Bacolod’s ‘Team Patay’, lay people’s initiative

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ANTIPOLO City, March 1, 2013—Probably contrary to public perception, the Bacolod diocese’s ‘Team Patay/ Team Buhay’ campaign is not one bishop’s expression of political disapproval, but rather the lay people’s. 

Telling the inside story of how the diocese came up with the ‘Team Patay / Team Buhay’ campaign at the 4th Episcopal Commission on Family and Life (ECFL) national conference last Wednesday, Fr. Ronaldo Quijano said, the idea of campaigning against pro-RH candidates kept on cropping up again and again among ordinary Catholics during a series of seminars and workshops after the passage of the RH Law. 


“We tried to saturate the whole diocese [with workshops on the implications of the RH Law on Catholic life] the whole month with the same theme coming from their sharings: ‘Team Patay’, ‘Team Buhay’… It is coming from the lay faithful. The Holy Spirit is working through you,” Fr. Quijano, the diocesan family and life director of Bacolod, said. 

According to Fr. Quijano, the passage of R.A. 10354 seemed to symbolize a clear demarcation line between pre- and post-RH fervor among Catholics in Bacolod that is re-energizing the Church.   

He recounted to some 200 family and life coordinators and lay leaders how Bacolod Bishop Vicente Navarra resolutely told his clergy and leaders before posting the controversial tarpaulin, “I am willing to uphold everything that has been written there.” 

Adding light-heartedly, he said, “If they send me to prison for standing for the sanctity of human life, I want you all to be with me!”   

To which, according to Fr. Quijano, they replied, “Bishop we will be with you. We will evangelize the prison guards!” 

From the priests to the pastors 

Apparently, the move to post the ‘Team Patay/Team Buhay’ tarpaulin was not a spur of the moment. 

Starting with pastoral letters on the RH issue that were read during the Advent season, last December 24 and 31, wave after wave of seminars and workshops on the teachings of the Church on life, human sexuality, and marriage were organized in Bacolod. 

The first batch, which Bishop Navarra personally called for, included seminarians, priests and other members of the religious.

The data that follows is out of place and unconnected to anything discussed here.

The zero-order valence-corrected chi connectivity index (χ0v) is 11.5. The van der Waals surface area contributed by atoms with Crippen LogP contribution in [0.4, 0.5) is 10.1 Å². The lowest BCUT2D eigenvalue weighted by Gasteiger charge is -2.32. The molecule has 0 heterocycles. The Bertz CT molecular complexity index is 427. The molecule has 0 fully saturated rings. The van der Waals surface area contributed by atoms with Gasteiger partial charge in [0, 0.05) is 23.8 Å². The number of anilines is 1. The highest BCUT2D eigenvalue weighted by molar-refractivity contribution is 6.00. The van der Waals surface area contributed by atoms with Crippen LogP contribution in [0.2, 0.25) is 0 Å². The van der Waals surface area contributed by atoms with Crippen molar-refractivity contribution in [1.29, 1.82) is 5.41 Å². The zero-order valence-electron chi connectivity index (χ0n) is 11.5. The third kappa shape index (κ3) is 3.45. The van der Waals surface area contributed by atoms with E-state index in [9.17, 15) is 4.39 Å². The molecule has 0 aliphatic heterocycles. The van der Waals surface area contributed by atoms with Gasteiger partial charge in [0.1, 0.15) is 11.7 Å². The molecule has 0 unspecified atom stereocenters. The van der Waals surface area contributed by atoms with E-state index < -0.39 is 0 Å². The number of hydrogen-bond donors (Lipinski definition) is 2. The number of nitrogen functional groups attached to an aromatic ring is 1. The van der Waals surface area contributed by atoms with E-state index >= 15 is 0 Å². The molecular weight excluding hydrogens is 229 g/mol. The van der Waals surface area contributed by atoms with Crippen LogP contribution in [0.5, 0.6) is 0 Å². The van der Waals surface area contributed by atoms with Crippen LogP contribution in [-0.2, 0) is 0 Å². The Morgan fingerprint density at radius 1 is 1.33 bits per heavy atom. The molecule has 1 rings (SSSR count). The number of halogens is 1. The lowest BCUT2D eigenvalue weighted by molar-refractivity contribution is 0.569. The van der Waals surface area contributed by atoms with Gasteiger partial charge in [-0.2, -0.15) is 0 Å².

Not long after, parochial school teachers, liturgical ministers, acolytes, mass collectors, and even choir members also attended the seminar, which discussed the reasons behind Catholic opposition to the RH Law. 

Soon, even members of the Bacolod media, doctors and nurses underwent the workshops. 

It was also during this time that the diocese decided to put up big red flags in all the churches to signify a collective protest against the law. 

Eventually, the dominantly Catholic anti-RH bloc would find unlikely allies in 30 Protestant pastors and their families, who committed themselves to the same cause as the Church.  

Finally, the workshops reached the lay associations, organizations and the grassroots through the BECs (basic ecclesial communities). 

Jesus, our PR man 

All throughout, according to Fr. Quijano, the diocese would feel the support of its bishop – mostly, silent but steady. 

“[Bp. Navarra’s] presence was already a big support for the pro-life movement. [He] did not speak a word, but his presence is like a big bang,” Quijano said. 

Quijano ended his 10-minute sharing by saying the diocese is intensifying its campaign even more in the coming months. 

“We are on the side of truth and Jesus is our PR man,” he said. 

The diocese of Bacolod sent one of the biggest delegations to attend the recent ECFL conference with 55 participants flying in to attend the event last February 26- 28 at the St. Michael retreat house in Antipolo City, Rizal. [Nirva’ana Ella Delacruz] 

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